When Should You Get Your Check?
By: Olivia Frasca
On March 25 the Senate approved a $2 trillion stimulus relief package in response to the coronavirus pandemic. The House passed the bill shortly after and President Donald Trump signed off hours later on March 27.
The emergency legislation titled the Coronavirus Aid, Relief, and Economic Security Act (CARES Act) is the most expensive in U.S. history. COVID-19 has put a strain on the economy and a pause on normal life. Leaders have urged people to practice social distancing as non-essential businesses, schools, and universities have closed down.
“The bill is the largest relief package in U.S. history and extends aid to many struggling Americans through direct payments and expanded unemployment insurance. The package provides loans and grants to businesses, augments drained state coffers and sends additional resources to sapped health-care providers,” according to the Wall Street Journal.
The CARES Act will provide most taxpayers with aid in the form of payment. The U.S. Treasury will distribute checks to eligible individuals as early as April 14.
If you filed a 2018 or 2019 tax return and opted for direct deposit, your aid should show up in your bank account. If not, the check should be mailed to you.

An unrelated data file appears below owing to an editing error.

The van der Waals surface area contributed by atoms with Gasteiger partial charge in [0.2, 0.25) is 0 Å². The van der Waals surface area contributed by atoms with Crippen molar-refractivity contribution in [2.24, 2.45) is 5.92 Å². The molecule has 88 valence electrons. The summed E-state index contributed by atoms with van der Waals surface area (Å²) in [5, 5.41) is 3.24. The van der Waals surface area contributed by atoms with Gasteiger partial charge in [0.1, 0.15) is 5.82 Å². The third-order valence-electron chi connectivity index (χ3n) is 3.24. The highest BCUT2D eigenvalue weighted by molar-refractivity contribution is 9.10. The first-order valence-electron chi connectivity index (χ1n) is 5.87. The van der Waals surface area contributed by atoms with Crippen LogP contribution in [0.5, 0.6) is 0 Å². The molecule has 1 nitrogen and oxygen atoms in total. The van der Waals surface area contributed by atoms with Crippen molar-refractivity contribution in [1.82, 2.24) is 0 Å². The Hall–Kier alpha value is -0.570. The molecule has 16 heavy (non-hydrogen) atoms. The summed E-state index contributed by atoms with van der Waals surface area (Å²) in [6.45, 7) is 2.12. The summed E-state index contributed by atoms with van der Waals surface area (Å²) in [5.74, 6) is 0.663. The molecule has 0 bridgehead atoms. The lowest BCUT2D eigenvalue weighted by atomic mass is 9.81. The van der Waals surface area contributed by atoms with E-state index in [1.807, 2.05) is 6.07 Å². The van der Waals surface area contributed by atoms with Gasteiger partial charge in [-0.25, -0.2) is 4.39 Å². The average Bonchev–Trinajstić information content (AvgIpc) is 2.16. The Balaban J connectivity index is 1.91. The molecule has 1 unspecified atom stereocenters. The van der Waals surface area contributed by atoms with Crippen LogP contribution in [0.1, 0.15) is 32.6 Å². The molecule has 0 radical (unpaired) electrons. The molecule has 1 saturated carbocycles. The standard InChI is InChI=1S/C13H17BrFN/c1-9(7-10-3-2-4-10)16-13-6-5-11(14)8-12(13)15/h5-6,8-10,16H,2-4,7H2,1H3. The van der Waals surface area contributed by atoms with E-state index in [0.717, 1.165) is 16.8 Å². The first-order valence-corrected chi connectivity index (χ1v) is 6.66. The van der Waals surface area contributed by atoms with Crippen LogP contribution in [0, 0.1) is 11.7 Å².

The highest payout for a single adult is $1,200, $2,400 for a married couple, and $500 per child under 17 years old. The check amount will decrease if an annual income is above the designated thresholds of $75,000 for an adult, $150,000 for a couple, and $112,500 for Head of Household.
This means that a single filer with an income of more than $99,000 and a married couple with an income of more than $198,000 will not qualify for a check at all.
Most college students will not be eligible for a check under these criteria. Dependents over the age of 17 will not receive a payment even if they filed a 2018 or 2019 tax return.
In the wake of the pandemic, the U.S. Treasury and IRS have also extended the 2019 tax filing deadline from April 15 to July 15.
“If you qualify for a payment, you should expect a notice in the mail from the government with information about where and when it sent your check. If you receive the notice but not the check or direct deposit, contact the IRS using information in the notice,” according to CNET.
The U.S. Department of Labor released record breaking numbers on unemployment applications as the coronavirus has halted or limited most business operations. Over 16 million people have applied for unemployment benefits in the past three weeks.
The CARES Act also tops the $800 billion stimulus bill signed by former President Barack Obama during the 2009 recession.
The effects of the pandemic are reflected in recent stock market trends and circuit breakers. The Dow Jones Industrial Average dropped 3,000 points in a single day on March 16 but has since recovered.
Legislators are in talks of another round of aid after the speedy passing of the CARES Act. It is unclear if the second wave will be as massive as $2 trillion or extend to more taxpayers including college students.